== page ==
WASHINGTON — The Supreme Court sounded skeptical Monday that President Trump could categorically exclude people living in the country illegally from the population count used to allot seats among the states in the House of Representatives.
But it also appeared possible that the justices could avoid a final ruling on the issue until they know how broadly the Trump administration acts in its final days in office.
Solicitor General Jeffrey Wall, Trump’s top Supreme Court lawyer, said the president might try to leave out of the count people who are in immigration detention or those who have been ordered to leave the country.
But under questioning from Justice Elena Kagan, Wall would not rule out larger categories of immigrants, including those who have protection from deportation under the Deferred Action for Childhood Arrivals programs.
“We can’t be certain at this point, and we don’t know what the president will decide to do with respect to that,” Wall said.
Justice Amy Coney Barrett was among several members of the court who said the administration’s argument for broad discretion in deciding whom to exclude is troublesome because “a lot of the historical evidence and long-standing practice really cuts against your position.”
The court, meeting by telephone because of the coronavirus pandemic, heard the case on a fast track in response to the administration’s plea for a decision by early January when Trump is required to transmit census numbers to Congress.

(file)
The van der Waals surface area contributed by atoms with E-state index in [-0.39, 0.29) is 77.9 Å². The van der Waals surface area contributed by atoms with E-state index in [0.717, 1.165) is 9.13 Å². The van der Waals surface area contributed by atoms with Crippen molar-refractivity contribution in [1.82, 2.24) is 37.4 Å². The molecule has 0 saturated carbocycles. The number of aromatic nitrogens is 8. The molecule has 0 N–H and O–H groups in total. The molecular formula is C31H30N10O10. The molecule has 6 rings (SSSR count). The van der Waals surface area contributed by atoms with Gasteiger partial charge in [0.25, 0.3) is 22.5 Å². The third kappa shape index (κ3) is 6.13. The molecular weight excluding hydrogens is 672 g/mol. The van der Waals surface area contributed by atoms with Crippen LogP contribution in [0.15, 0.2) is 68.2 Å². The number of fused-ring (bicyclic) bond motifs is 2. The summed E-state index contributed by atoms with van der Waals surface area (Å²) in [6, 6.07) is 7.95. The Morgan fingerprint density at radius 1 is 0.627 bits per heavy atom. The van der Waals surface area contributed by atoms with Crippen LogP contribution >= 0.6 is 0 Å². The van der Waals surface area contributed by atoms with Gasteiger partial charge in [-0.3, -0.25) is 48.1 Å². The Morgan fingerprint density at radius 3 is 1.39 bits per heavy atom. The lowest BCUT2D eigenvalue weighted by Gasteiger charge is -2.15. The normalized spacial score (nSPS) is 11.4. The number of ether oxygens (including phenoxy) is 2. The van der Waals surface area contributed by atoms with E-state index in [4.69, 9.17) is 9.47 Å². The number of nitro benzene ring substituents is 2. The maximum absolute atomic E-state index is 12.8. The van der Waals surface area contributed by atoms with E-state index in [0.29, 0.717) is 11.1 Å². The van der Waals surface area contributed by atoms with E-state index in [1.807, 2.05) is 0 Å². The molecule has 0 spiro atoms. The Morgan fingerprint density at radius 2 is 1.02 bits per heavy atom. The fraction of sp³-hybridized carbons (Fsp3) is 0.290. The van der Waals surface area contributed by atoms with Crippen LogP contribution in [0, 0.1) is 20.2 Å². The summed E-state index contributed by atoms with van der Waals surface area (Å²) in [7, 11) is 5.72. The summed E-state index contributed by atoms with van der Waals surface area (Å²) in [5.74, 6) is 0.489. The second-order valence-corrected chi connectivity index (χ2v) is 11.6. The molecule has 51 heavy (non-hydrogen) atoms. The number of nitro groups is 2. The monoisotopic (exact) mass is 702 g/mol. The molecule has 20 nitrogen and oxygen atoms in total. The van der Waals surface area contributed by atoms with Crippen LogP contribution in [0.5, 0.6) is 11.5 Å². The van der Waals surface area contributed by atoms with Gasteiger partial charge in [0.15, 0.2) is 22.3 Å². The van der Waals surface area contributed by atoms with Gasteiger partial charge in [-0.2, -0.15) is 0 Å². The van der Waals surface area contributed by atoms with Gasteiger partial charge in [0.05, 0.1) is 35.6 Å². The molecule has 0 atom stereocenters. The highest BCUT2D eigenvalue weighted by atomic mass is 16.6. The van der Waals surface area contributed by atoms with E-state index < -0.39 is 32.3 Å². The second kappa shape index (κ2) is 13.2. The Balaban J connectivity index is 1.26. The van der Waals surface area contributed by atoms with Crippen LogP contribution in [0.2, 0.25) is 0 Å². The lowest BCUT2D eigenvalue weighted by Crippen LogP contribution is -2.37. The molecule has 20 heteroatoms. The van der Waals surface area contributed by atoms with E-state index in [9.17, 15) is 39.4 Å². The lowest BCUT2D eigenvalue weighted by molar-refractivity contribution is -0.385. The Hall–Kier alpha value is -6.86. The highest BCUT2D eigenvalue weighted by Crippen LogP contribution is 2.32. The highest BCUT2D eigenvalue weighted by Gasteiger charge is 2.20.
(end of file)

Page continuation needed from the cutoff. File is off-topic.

The Census Bureau is supposed to send its data to Trump by Dec. 31.
But Wall told the court Monday, “We are not currently on pace to send the report to the president by the year-end statutory deadline.”
A delay of even three weeks would mean the Census Bureau would be turning in the numbers to a new president. President-elect Joe Biden takes office on Jan. 20.
Several conservative justices suggested that the better course for the court would be to avoid ruling immediately on lawsuits because Trump’s intentions are speculative at this point.
“If the additional information would be beneficial in a few weeks, wouldn’t it be beneficial to actually resolving this case? As the questioning seems to suggest, there’s some difficulty in assessing exactly what information will be available and what that information will be,” Justice Clarence Thomas said to Dale Ho, the American Civil Liberties Union lawyer representing immigration groups.
The court could simply sit on the case in front of it to see what happens, or dismiss it as premature. The second option would allow Trump to move forward with his plan and lead inevitably to a new lawsuit.
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